join the lsc
The LIGO Scientific Collaboration (LSC) is a self-governing collaboration seeking to detect gravitational waves, use them to explore the fundamental physics of gravity, and develop gravitational wave observations as a tool of astronomical discovery. The LIGO Scientific Collaboration was founded in 1997 and currently has over 800 members from over 60 institutions worldwide.
The LSC is an open collaboration. Anyone who is interested in contributing to the mission of LIGO may apply to join the LSC. Groups joining the LSC are welcome to participate in all LSC activities. As members of the LSC, groups have access to the LIGO data for scientific purposes, can participate in collaboration meetings and working group meetings, can represent the LSC at external scientific meetings and to the public, and have representation on the LSC Council, the governing body of the collaboration. Members that contribute to the LSC mission at a defined level (50% of available research time) are eligible for authorship on all collaboration papers.
LSC groups are expected to participate in science runs by providing scientific staff at the Hanford and Livingston Observatories to oversee the operation of the interferometers. In addition, groups prepare and sign Memoranda of Understanding (MOU) with the LIGO Lab and the LSC outlining the group's role in the LSC as well as specific research plans for the coming year. MOUs and plans are reviewed every year. LSC group members are expected to submit publications and talks on LSC-related work for an internal review before submitting them to journals or conferences.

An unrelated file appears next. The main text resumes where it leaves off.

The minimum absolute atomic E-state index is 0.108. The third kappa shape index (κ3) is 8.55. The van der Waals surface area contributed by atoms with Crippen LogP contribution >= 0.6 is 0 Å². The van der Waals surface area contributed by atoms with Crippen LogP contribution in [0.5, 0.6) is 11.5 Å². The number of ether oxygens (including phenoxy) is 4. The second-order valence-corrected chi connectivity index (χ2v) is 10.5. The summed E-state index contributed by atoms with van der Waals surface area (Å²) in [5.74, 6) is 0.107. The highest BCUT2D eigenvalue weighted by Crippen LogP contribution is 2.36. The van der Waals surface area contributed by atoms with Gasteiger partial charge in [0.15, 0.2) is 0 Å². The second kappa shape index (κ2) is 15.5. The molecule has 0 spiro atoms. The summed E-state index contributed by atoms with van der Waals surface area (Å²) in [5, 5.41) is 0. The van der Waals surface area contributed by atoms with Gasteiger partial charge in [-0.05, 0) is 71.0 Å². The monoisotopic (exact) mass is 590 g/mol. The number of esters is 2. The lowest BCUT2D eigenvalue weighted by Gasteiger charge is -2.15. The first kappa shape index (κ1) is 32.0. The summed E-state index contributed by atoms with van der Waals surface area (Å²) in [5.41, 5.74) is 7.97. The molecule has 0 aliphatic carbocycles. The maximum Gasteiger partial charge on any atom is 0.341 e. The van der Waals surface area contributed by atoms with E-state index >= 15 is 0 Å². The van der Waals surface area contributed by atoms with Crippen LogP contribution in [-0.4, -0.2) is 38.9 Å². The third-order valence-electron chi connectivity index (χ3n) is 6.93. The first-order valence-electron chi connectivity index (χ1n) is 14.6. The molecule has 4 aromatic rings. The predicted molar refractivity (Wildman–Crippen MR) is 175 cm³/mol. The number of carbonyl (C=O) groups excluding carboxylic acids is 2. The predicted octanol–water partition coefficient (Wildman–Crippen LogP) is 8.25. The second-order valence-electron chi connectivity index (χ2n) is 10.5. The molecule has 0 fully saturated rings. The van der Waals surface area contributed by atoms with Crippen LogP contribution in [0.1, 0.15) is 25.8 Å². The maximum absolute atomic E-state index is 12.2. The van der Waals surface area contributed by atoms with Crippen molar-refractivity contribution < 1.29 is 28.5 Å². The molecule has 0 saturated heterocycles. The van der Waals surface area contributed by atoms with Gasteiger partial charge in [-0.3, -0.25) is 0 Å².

Groups or individuals interested in joining the LSC should contact the LSC Spokesperson to discuss their interests and possible membership. Groups applying to the LSC are expected to attend a collaboration meeting to present their plans for working with LIGO. The LSC Council approves new groups with a 2/3 majority vote.
We will consider in Fall 2016 applications limited to contributions to interpret binary black hole gravitational-wave observations in LIGO's second observing run (O2) using numerical relativity; see LIGO Document LIGO-T1600380 for details and email email@example.com.